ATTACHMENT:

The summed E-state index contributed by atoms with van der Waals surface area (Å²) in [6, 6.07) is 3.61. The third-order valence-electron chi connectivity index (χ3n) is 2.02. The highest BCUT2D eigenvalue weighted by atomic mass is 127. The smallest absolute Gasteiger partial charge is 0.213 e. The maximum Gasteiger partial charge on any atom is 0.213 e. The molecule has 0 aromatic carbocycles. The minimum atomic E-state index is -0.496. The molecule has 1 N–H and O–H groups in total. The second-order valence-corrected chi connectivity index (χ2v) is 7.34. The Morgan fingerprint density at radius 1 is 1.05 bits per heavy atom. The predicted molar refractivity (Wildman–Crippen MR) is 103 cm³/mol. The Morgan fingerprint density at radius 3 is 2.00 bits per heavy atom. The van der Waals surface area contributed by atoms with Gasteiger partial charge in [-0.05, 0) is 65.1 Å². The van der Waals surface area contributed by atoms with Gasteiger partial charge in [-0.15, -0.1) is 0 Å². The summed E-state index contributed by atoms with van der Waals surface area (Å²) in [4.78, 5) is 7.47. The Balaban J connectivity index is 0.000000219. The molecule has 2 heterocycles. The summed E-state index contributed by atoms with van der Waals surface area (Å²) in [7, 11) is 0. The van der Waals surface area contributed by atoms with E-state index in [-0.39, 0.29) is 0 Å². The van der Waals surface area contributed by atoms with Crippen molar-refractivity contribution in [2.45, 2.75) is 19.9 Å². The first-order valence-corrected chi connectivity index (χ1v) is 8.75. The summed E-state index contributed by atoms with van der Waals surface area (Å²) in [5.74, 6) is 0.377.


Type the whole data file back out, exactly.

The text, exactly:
The summed E-state index contributed by atoms with van der Waals surface area (Å²) in [6, 6.07) is 3.61. The third-order valence-electron chi connectivity index (χ3n) is 2.02. The highest BCUT2D eigenvalue weighted by atomic mass is 127. The smallest absolute Gasteiger partial charge is 0.213 e. The maximum Gasteiger partial charge on any atom is 0.213 e. The molecule has 0 aromatic carbocycles. The minimum atomic E-state index is -0.496. The molecule has 1 N–H and O–H groups in total. The second-order valence-corrected chi connectivity index (χ2v) is 7.34. The Morgan fingerprint density at radius 1 is 1.05 bits per heavy atom. The predicted molar refractivity (Wildman–Crippen MR) is 103 cm³/mol. The Morgan fingerprint density at radius 3 is 2.00 bits per heavy atom. The van der Waals surface area contributed by atoms with Gasteiger partial charge in [-0.05, 0) is 65.1 Å². The van der Waals surface area contributed by atoms with Gasteiger partial charge in [-0.15, -0.1) is 0 Å². The summed E-state index contributed by atoms with van der Waals surface area (Å²) in [4.78, 5) is 7.47. The Balaban J connectivity index is 0.000000219. The molecule has 2 heterocycles. The summed E-state index contributed by atoms with van der Waals surface area (Å²) in [7, 11) is 0. The van der Waals surface area contributed by atoms with E-state index in [-0.39, 0.29) is 0 Å². The van der Waals surface area contributed by atoms with Crippen molar-refractivity contribution in [2.45, 2.75) is 19.9 Å². The first-order valence-corrected chi connectivity index (χ1v) is 8.75. The summed E-state index contributed by atoms with van der Waals surface area (Å²) in [5.74, 6) is 0.377.